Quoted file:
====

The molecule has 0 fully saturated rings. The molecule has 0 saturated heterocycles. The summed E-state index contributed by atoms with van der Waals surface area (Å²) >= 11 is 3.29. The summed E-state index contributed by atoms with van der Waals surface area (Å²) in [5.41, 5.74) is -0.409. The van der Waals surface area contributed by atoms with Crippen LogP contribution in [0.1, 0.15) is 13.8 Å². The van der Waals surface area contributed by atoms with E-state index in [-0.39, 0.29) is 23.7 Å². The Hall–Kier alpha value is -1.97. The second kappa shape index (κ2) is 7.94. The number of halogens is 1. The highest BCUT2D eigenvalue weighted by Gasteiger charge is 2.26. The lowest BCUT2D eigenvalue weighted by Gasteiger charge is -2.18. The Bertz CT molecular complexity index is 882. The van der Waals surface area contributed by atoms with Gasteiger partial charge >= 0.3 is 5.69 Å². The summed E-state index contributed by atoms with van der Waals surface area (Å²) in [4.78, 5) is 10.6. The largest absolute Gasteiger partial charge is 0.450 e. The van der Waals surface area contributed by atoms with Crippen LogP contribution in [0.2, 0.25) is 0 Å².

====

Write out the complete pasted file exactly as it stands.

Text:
The molecule has 0 fully saturated rings. The molecule has 0 saturated heterocycles. The summed E-state index contributed by atoms with van der Waals surface area (Å²) >= 11 is 3.29. The summed E-state index contributed by atoms with van der Waals surface area (Å²) in [5.41, 5.74) is -0.409. The van der Waals surface area contributed by atoms with Crippen LogP contribution in [0.1, 0.15) is 13.8 Å². The van der Waals surface area contributed by atoms with E-state index in [-0.39, 0.29) is 23.7 Å². The Hall–Kier alpha value is -1.97. The second kappa shape index (κ2) is 7.94. The number of halogens is 1. The highest BCUT2D eigenvalue weighted by Gasteiger charge is 2.26. The lowest BCUT2D eigenvalue weighted by Gasteiger charge is -2.18. The Bertz CT molecular complexity index is 882. The van der Waals surface area contributed by atoms with Gasteiger partial charge >= 0.3 is 5.69 Å². The summed E-state index contributed by atoms with van der Waals surface area (Å²) in [4.78, 5) is 10.6. The largest absolute Gasteiger partial charge is 0.450 e. The van der Waals surface area contributed by atoms with Crippen LogP contribution in [0.2, 0.25) is 0 Å².